Because otherwise you're going to at some time be scheduled away while you're holding the lock (perhaps after you've done all the work, and you're just about to release it), and everybody else will be blocking on your incorrect locking while you're scheduled away and not making any progress. All spinning on CPU's.

Really, it's that simple.

This has absolutely nothing to do with cache coherence latencies or anything like that. It has everything to do with badly implemented locking.

I repeat: do not use spinlocks in user space, unless you actually know what you're doing . And be aware that the likelihood that you know what you are doing is basically nil.

There's a very real reason why you need to use sleeping locks (like pthread_mutex etc).

Because you should never ever think that you're clever enough to write your own locking routines.. Because the likelihood is that you aren't (and by that "you" I very much include myself - we've tweaked all the in-kernel locking over decades , and gone through the simple test-and-set to ticket locks to cacheline-efficient queuing locks, and even people who know what they are doing tend to get it wrong several times).

There's a reason why you can find decades of academic papers on locking. Really. It's hard.


Very colourful blog post, thanks for sharing.

Overall this kind of "premature" optimisation doesn't seem worth doing at all. In this code:

let ourTime:ClusterTime = getOurClusterTime()
let response:Response = try await networkRequest(gossiping: ourTime)

the network request will be many orders of magnitude longer compared to any potential win of using atomics or short critical sections protected by a lock.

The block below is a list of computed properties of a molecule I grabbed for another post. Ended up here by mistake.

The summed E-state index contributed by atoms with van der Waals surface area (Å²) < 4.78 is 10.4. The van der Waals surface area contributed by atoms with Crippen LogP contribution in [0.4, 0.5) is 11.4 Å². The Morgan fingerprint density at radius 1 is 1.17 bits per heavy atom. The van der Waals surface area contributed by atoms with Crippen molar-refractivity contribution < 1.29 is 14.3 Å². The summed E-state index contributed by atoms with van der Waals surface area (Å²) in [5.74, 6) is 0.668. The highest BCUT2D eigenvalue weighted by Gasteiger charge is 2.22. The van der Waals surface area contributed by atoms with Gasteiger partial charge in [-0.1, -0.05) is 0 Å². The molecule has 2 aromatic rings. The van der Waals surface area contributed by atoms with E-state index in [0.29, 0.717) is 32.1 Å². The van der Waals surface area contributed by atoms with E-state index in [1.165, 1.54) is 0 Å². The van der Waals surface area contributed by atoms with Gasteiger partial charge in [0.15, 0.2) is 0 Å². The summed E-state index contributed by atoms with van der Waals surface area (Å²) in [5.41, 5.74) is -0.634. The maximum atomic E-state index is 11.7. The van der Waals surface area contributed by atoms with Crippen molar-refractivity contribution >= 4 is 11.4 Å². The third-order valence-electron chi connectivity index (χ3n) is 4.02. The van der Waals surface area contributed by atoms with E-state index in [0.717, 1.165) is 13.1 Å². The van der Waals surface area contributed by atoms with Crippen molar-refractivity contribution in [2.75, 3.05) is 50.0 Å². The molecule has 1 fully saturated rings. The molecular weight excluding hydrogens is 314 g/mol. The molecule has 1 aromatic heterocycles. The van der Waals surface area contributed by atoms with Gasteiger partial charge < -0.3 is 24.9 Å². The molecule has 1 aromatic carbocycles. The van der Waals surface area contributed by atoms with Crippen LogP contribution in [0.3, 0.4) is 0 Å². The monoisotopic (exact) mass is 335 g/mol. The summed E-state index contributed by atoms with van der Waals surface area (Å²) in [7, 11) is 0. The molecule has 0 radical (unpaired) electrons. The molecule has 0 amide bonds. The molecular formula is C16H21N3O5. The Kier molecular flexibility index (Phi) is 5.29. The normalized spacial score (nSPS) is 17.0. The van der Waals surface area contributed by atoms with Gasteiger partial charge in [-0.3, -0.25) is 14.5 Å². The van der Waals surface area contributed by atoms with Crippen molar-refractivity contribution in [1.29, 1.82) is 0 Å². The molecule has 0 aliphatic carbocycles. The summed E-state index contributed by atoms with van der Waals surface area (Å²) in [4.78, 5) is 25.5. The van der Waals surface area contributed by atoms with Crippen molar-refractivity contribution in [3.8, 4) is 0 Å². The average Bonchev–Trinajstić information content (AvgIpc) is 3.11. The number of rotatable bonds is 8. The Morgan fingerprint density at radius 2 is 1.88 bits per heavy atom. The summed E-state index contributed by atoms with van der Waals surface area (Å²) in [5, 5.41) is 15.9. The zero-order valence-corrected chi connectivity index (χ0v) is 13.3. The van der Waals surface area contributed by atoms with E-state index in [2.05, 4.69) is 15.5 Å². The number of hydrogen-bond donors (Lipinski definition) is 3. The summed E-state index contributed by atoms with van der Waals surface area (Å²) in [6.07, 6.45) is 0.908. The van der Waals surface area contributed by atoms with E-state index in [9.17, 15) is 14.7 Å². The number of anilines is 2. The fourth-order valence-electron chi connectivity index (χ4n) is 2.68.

Try to measure it? (min / max / avg time).

in many domains, such as centralized arbitrage, latency is relative, especially when co-location becomes dominant in a particular space. when everyone (yes, everyone) is co-locating in the same AWS region as the master recordkeeper, it sometimes comes down to factors like scheduler latency that break ties and determine who is on the winning or losing side of a transaction. and if one party is on the losing side just 50.01% of the time, for silly optional reasons such as a scheduling delay, they will eventually go bankrupt through the process of adverse selection.

in some spaces, like cryptocurrency arbitrage, the selection environment is quite forgiving (maybe not so any more in 2023), because intra-AWS region latencies are still on the order of 10–20 ms. (to compare: a typical time quanta on a linux system can be 1–6 ms long!)

but i know folks who work with more traditional securities where people are measuring fiber optic cables and sinking thousands of SWE-hours into writing custom schedulers to stay ahead of the selection horizon. and on the extreme end of the spectrum, i know people doing forex arbitrage where even writing custom schedulers is not enough, these firms are investing in ASICs.

1 Like

Another potential approach having non blocking readers and writers is to use a ring buffer. Here writers always write into a newly writer position, established atomically (hopefully there are no readers left who reads from that location of the ring buffer if the ring buffer is big enough and that position was last active, say, several seconds ago – by that time (fingers crossed) all readers of that location are gone (†). After writing the new state writer does compare exchange on the readPosition - one of the competing writers wins - and from then on until the new writer changes it – that's the current reading position for the new readers.

(†) potentially, after a reading operation readers can check if their reading position is too far from the current reading position - if so - they retry.


ringBuffer (the quicker the writers - the bigger it should be)

var writePos: atomic Int // writers atomically increment this
var readPosPos: atomic Int

initial setup:
    write(bytes, size) // write initial state
    // after that readers can read
// among two or more concurrent writers one will win: